We have been fooled into thinking the likes of Andrés Iniesta, Xavi Hernández, Sergio Busquets and Lionel Messi are the standard and the rule. Unfortunately, as much as we like to keep telling ourselves otherwise, they are very much the exception to the rule; the standout and likely a one-in-a-million crop of players that flourished under a brilliant manager.

The peak, not the standard. (Photo by Jasper Juinen/Getty Images)

So many things had to be in the right place for them to make it, and somehow, the stars had aligned back then to ensure their development into footballing giants. It would be foolish to expect the same thing to happen again, or rather, to happen that quickly.

But with the right foundations, the right personnel, trust and hope, why shouldn’t we believe in it happening once more? After all, we have the secret recipe for success but are too afraid to use it. Why? Well, the times have changed since Barcelona last ruled the world.

Back in 2009, success was not guaranteed nor was is so expected and the fans were nowhere near as spoilt as they are now. Back then, the coach actually had the time to build a squad, groom them and mould them in his image. That’s what Pep did and miraculously enough, it didn’t take him years, not even months, to start making something truly incredible.

And in so many ways, 2021 mirrors that exact same situation. Before Pep’s time, Frank Rijkaard had been struggling for a while and his team, despite having some big names, was in a need of an overhaul. In that regard, Barcelona were entering their transitional period, the same one they are experiencing now.

Rijkaard bowed out from the stage having finished third in La Liga and having exited both Copa del Rey and the Champions League in the semi-finals. It was a valiant effort for a broken team but ultimately, he finished his tenure with a trophyless season. But in so many ways, that 2007/08 campaign was a start of a new story; one that promoted trust in the youth, power from within and confidence in the beginning of a rise to glory.

So what can we learn from that? We must accept that change is sometimes necessary but that it can cost a lot. In football, results and trophies matter, that’s in the nature of the sport. But sometimes you have to take a step back before you jump two steps forward. 2020 wasn’t easy and 2021 is looking equally as exhausting and challenging. But it’s also necessary.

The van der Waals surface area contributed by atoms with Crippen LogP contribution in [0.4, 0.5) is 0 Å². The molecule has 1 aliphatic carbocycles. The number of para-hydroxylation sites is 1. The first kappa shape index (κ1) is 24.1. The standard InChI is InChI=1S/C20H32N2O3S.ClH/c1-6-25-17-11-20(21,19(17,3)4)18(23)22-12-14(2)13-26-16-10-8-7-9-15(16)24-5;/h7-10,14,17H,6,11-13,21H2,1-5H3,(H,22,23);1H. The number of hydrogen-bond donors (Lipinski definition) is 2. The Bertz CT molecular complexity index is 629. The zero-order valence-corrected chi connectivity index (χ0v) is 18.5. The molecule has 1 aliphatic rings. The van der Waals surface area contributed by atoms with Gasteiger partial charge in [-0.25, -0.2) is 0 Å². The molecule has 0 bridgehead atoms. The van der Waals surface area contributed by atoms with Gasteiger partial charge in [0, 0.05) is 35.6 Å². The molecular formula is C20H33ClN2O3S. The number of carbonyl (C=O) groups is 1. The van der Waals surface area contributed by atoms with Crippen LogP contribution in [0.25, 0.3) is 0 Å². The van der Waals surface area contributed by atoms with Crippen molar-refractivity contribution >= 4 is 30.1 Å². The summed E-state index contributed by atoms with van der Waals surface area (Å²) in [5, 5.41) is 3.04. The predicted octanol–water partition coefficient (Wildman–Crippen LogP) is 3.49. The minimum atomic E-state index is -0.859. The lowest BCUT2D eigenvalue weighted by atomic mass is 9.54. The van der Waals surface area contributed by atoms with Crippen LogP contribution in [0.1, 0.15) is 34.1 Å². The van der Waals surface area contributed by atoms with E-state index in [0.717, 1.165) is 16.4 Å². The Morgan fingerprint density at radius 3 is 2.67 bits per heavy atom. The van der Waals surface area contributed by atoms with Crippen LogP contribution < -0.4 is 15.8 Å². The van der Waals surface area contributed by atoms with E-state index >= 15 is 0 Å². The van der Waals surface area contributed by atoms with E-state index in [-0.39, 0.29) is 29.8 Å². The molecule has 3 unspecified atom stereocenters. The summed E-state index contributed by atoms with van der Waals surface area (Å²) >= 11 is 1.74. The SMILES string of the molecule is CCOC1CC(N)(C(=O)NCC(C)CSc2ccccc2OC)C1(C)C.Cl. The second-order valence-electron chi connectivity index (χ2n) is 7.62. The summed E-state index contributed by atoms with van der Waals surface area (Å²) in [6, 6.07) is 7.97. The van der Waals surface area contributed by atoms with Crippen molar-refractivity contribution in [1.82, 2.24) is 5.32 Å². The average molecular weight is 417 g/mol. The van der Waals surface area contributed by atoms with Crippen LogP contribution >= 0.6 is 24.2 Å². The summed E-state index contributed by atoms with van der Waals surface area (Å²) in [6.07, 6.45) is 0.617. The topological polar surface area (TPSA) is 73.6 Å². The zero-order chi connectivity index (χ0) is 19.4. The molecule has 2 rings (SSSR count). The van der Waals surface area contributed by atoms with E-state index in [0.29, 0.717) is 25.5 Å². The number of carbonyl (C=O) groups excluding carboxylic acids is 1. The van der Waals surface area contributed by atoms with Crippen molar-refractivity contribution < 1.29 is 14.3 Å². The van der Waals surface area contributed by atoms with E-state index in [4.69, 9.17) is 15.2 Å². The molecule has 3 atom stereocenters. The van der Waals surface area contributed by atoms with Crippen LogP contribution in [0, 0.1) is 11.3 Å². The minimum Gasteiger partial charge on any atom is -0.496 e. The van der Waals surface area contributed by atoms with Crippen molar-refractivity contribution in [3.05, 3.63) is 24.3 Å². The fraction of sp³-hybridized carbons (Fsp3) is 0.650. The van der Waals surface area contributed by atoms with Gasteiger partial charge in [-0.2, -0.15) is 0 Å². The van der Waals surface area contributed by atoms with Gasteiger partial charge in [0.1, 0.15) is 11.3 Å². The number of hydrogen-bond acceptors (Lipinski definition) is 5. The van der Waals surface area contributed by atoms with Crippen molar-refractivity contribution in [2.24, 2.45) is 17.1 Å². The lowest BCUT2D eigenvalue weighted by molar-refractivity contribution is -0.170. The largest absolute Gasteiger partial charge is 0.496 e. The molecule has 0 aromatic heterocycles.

Already, in a season that may seem full of pain, anger and disappointment, we’ve seen glimpses of what’s to come. Players like Pedri, Frenkie de Jong and Ronald Araújo rising to the occasion to guide us to a better future. That future may also be without Lionel Messi, the one player who embodies this club the most.

The future, even without Leo, does look bright. (Photo by Fran Santiago/Getty Images)

But we should also remember Pep had to lose, or rather let go of Ronaldinho to kickstart his great overhaul. Both players were and still are icons of the club but a new era requires new heroes and new leaders. So even if Messi leaves this coming summer, the world won’t suddenly stop, nor should Barcelona’s strive for greatness.

In March, a new president will get elected and the foundation for a better future will finally be set. It will take time and it won’t suddenly solve all of our problems.

But it will give us a push that we oh so need. Barcelona’s rebirth is just around the corner.

Don’t give up hope in the moment of our greatest triumph.